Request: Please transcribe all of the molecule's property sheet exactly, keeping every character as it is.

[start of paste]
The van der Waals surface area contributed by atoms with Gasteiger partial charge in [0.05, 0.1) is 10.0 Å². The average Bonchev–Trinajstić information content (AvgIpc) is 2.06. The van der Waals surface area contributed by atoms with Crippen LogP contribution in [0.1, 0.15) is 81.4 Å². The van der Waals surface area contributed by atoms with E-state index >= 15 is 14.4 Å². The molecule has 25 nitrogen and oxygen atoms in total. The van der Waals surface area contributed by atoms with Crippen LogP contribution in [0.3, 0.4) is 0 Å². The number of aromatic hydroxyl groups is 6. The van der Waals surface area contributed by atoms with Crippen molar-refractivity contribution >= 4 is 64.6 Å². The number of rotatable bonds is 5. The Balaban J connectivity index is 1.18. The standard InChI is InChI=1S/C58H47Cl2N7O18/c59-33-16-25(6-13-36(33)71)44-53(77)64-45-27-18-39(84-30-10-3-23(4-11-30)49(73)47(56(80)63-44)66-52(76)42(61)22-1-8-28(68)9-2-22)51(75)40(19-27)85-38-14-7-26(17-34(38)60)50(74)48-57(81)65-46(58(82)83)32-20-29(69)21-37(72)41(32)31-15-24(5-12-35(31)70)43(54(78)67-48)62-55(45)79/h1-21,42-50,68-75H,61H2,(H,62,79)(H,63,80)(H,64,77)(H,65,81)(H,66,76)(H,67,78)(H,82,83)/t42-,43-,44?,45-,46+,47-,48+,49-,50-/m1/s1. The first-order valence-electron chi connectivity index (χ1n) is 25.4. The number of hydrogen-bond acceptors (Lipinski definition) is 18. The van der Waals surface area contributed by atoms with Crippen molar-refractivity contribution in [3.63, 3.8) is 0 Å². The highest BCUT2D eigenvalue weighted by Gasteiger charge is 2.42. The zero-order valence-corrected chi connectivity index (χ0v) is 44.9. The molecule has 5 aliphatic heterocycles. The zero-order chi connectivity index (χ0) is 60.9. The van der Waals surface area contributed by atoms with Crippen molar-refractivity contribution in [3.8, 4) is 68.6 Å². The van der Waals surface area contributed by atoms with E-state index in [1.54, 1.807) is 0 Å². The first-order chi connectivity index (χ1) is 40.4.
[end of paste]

The van der Waals surface area contributed by atoms with Gasteiger partial charge in [0.05, 0.1) is 10.0 Å². The average Bonchev–Trinajstić information content (AvgIpc) is 2.06. The van der Waals surface area contributed by atoms with Crippen LogP contribution in [0.1, 0.15) is 81.4 Å². The van der Waals surface area contributed by atoms with E-state index >= 15 is 14.4 Å². The molecule has 25 nitrogen and oxygen atoms in total. The van der Waals surface area contributed by atoms with Crippen LogP contribution in [0.3, 0.4) is 0 Å². The number of aromatic hydroxyl groups is 6. The van der Waals surface area contributed by atoms with Crippen molar-refractivity contribution >= 4 is 64.6 Å². The number of rotatable bonds is 5. The Balaban J connectivity index is 1.18. The standard InChI is InChI=1S/C58H47Cl2N7O18/c59-33-16-25(6-13-36(33)71)44-53(77)64-45-27-18-39(84-30-10-3-23(4-11-30)49(73)47(56(80)63-44)66-52(76)42(61)22-1-8-28(68)9-2-22)51(75)40(19-27)85-38-14-7-26(17-34(38)60)50(74)48-57(81)65-46(58(82)83)32-20-29(69)21-37(72)41(32)31-15-24(5-12-35(31)70)43(54(78)67-48)62-55(45)79/h1-21,42-50,68-75H,61H2,(H,62,79)(H,63,80)(H,64,77)(H,65,81)(H,66,76)(H,67,78)(H,82,83)/t42-,43-,44?,45-,46+,47-,48+,49-,50-/m1/s1. The first-order valence-electron chi connectivity index (χ1n) is 25.4. The number of hydrogen-bond acceptors (Lipinski definition) is 18. The van der Waals surface area contributed by atoms with Crippen molar-refractivity contribution in [3.63, 3.8) is 0 Å². The highest BCUT2D eigenvalue weighted by Gasteiger charge is 2.42. The zero-order valence-corrected chi connectivity index (χ0v) is 44.9. The molecule has 5 aliphatic heterocycles. The zero-order chi connectivity index (χ0) is 60.9. The van der Waals surface area contributed by atoms with Crippen molar-refractivity contribution in [3.8, 4) is 68.6 Å². The van der Waals surface area contributed by atoms with E-state index in [1.54, 1.807) is 0 Å². The first-order chi connectivity index (χ1) is 40.4.